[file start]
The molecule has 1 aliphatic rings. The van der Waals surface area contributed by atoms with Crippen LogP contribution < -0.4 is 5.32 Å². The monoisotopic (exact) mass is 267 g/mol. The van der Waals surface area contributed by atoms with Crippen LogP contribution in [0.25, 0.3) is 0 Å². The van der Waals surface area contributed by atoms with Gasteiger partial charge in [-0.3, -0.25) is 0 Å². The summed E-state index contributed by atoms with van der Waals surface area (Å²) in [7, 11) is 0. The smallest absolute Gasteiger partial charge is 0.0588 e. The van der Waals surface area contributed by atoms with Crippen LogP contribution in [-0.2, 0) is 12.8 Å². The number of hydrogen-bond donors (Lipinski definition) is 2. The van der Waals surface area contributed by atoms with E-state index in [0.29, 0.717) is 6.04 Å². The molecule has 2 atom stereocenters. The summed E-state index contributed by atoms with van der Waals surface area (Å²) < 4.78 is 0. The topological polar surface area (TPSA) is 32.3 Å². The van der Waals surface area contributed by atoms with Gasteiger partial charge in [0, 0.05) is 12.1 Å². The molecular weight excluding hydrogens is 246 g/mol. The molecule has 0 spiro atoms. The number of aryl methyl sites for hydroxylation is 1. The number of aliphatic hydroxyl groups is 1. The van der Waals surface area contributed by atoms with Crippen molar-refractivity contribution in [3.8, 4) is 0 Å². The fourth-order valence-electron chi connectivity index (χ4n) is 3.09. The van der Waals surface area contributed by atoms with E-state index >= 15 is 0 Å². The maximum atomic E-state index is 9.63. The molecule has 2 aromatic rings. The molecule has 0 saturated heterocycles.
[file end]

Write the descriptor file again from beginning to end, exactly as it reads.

The molecule has 1 aliphatic rings. The van der Waals surface area contributed by atoms with Crippen LogP contribution < -0.4 is 5.32 Å². The monoisotopic (exact) mass is 267 g/mol. The van der Waals surface area contributed by atoms with Crippen LogP contribution in [0.25, 0.3) is 0 Å². The van der Waals surface area contributed by atoms with Gasteiger partial charge in [-0.3, -0.25) is 0 Å². The summed E-state index contributed by atoms with van der Waals surface area (Å²) in [7, 11) is 0. The smallest absolute Gasteiger partial charge is 0.0588 e. The van der Waals surface area contributed by atoms with Crippen LogP contribution in [-0.2, 0) is 12.8 Å². The number of hydrogen-bond donors (Lipinski definition) is 2. The van der Waals surface area contributed by atoms with E-state index in [0.29, 0.717) is 6.04 Å². The molecule has 2 atom stereocenters. The summed E-state index contributed by atoms with van der Waals surface area (Å²) < 4.78 is 0. The topological polar surface area (TPSA) is 32.3 Å². The van der Waals surface area contributed by atoms with Gasteiger partial charge in [0, 0.05) is 12.1 Å². The molecular weight excluding hydrogens is 246 g/mol. The molecule has 0 spiro atoms. The number of aryl methyl sites for hydroxylation is 1. The number of aliphatic hydroxyl groups is 1. The van der Waals surface area contributed by atoms with Crippen molar-refractivity contribution in [3.8, 4) is 0 Å². The fourth-order valence-electron chi connectivity index (χ4n) is 3.09. The van der Waals surface area contributed by atoms with E-state index >= 15 is 0 Å². The maximum atomic E-state index is 9.63. The molecule has 2 aromatic rings. The molecule has 0 saturated heterocycles.